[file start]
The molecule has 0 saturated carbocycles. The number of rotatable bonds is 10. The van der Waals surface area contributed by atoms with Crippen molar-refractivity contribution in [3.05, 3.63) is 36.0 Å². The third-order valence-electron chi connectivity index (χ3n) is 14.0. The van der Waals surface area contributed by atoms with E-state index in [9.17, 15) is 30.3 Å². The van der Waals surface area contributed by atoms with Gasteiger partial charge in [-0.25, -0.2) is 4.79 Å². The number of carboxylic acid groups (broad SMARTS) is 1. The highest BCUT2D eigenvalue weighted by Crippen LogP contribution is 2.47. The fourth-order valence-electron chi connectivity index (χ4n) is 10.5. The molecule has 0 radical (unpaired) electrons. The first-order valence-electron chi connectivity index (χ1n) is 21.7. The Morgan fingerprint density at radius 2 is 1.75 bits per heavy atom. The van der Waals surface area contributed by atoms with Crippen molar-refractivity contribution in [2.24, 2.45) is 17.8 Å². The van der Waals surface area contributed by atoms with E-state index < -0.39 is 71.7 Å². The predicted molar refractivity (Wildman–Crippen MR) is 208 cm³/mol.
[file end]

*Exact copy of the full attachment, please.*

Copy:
The molecule has 0 saturated carbocycles. The number of rotatable bonds is 10. The van der Waals surface area contributed by atoms with Crippen molar-refractivity contribution in [3.05, 3.63) is 36.0 Å². The third-order valence-electron chi connectivity index (χ3n) is 14.0. The van der Waals surface area contributed by atoms with E-state index in [9.17, 15) is 30.3 Å². The van der Waals surface area contributed by atoms with Gasteiger partial charge in [-0.25, -0.2) is 4.79 Å². The number of carboxylic acid groups (broad SMARTS) is 1. The highest BCUT2D eigenvalue weighted by Crippen LogP contribution is 2.47. The fourth-order valence-electron chi connectivity index (χ4n) is 10.5. The molecule has 0 radical (unpaired) electrons. The first-order valence-electron chi connectivity index (χ1n) is 21.7. The Morgan fingerprint density at radius 2 is 1.75 bits per heavy atom. The van der Waals surface area contributed by atoms with Crippen molar-refractivity contribution in [2.24, 2.45) is 17.8 Å². The van der Waals surface area contributed by atoms with E-state index < -0.39 is 71.7 Å². The predicted molar refractivity (Wildman–Crippen MR) is 208 cm³/mol.